Peer Effects in Corporate Governance Practices: Evidence from Universal Demand Laws
EFA 2019 Meeting Paper, MFA 2019 Outstanding Paper in Applied Corporate Finance
60 Pages Posted: 26 Nov 2016 Last revised: 14 Sep 2019
Date Written: September 2, 2019
Firms in the same networks tend to have similar corporate governance practices. However, it is difficult to disentangle peer effects, where governance practices propagate from one firm to another, from selection effects, where firms with similar governance preferences self-select into linked groups. Studying board-interlocked firms, we utilize a novel instrument based on the staggered adoption of universal demand laws across states to identify causal peer effects in firms’ decisions concerning CEO compensation, CEO duality, and anti-takeover provisions. Our results provide support for the existence of peer effect in the adoption of anti-takeover provisions. We find that the entrenchment index (E-Index) of a firm increases by 0.33 points for every point increase in the E-Index of firms in the same board interlock network. The impact of universal demand laws on the interlocking directors’ prior experience in passing these provisions is a likely mechanism explaining these effects.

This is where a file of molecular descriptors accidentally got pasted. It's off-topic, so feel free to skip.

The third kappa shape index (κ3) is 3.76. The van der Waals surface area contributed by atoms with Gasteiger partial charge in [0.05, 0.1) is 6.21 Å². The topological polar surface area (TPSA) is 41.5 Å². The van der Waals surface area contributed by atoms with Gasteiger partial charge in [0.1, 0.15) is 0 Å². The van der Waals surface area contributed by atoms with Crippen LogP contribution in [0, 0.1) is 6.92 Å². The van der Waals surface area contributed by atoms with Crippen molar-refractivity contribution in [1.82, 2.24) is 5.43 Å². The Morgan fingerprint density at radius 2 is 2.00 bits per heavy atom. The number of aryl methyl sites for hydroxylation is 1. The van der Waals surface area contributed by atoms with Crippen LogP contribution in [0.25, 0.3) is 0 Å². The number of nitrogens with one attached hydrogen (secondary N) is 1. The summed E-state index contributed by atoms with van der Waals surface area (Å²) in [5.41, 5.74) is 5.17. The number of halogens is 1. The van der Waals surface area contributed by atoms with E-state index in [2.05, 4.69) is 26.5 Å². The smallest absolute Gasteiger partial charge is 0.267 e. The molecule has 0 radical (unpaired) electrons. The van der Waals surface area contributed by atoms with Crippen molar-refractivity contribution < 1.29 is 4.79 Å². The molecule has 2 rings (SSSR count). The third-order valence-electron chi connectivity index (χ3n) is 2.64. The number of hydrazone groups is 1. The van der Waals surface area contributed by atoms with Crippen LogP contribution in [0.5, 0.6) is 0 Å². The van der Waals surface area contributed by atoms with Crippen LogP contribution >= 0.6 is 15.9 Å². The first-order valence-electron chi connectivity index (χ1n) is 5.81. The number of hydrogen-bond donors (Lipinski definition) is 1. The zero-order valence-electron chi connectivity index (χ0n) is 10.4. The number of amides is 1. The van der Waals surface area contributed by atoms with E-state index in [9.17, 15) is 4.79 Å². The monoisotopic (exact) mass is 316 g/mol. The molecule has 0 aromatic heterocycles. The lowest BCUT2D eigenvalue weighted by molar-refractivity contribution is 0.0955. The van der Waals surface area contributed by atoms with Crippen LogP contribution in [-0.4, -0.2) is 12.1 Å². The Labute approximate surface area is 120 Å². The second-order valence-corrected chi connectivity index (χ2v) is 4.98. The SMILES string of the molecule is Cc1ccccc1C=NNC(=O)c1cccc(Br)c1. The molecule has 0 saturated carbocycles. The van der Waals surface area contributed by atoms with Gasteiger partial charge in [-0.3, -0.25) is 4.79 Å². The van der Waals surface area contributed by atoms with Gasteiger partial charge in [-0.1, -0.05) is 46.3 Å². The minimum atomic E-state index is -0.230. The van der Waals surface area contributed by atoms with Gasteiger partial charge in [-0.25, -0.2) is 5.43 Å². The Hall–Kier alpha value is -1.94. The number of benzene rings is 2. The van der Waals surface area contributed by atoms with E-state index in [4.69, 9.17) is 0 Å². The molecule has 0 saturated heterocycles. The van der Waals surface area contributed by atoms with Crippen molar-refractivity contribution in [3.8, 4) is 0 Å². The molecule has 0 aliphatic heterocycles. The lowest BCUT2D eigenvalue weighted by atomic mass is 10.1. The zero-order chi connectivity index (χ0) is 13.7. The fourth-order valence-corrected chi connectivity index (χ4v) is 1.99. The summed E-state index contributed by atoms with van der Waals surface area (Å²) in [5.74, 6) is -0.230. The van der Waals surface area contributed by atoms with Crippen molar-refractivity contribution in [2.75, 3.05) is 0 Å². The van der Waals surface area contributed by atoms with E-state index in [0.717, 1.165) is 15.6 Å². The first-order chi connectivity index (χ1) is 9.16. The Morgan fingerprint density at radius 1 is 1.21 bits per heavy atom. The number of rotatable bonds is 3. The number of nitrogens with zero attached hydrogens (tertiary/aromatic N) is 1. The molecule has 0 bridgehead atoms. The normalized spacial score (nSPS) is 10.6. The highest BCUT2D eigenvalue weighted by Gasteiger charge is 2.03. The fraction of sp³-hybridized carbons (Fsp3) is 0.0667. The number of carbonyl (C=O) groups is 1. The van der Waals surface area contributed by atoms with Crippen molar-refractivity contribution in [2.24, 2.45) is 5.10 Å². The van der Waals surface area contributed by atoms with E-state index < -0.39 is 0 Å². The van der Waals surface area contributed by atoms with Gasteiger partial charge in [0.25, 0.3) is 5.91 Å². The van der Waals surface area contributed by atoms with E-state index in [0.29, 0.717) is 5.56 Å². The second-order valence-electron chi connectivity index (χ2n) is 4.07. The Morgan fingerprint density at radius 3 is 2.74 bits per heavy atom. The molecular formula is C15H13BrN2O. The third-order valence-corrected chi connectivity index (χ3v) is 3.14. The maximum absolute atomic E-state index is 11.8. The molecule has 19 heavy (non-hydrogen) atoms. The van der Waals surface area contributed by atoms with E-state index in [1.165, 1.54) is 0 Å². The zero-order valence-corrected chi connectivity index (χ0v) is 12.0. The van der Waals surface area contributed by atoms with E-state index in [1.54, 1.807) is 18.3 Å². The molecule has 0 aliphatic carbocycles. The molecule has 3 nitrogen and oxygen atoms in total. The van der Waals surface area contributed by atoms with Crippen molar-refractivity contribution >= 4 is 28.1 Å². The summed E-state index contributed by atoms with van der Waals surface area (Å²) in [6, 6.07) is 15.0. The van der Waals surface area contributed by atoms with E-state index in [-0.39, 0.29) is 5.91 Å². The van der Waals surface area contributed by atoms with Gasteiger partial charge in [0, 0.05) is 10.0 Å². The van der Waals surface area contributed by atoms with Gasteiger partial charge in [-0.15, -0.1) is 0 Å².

Keywords: corporate governance; board interlocks; peer effects; derivative lawsuits
JEL Classification: G34, G38
Suggested Citation: Suggested Citation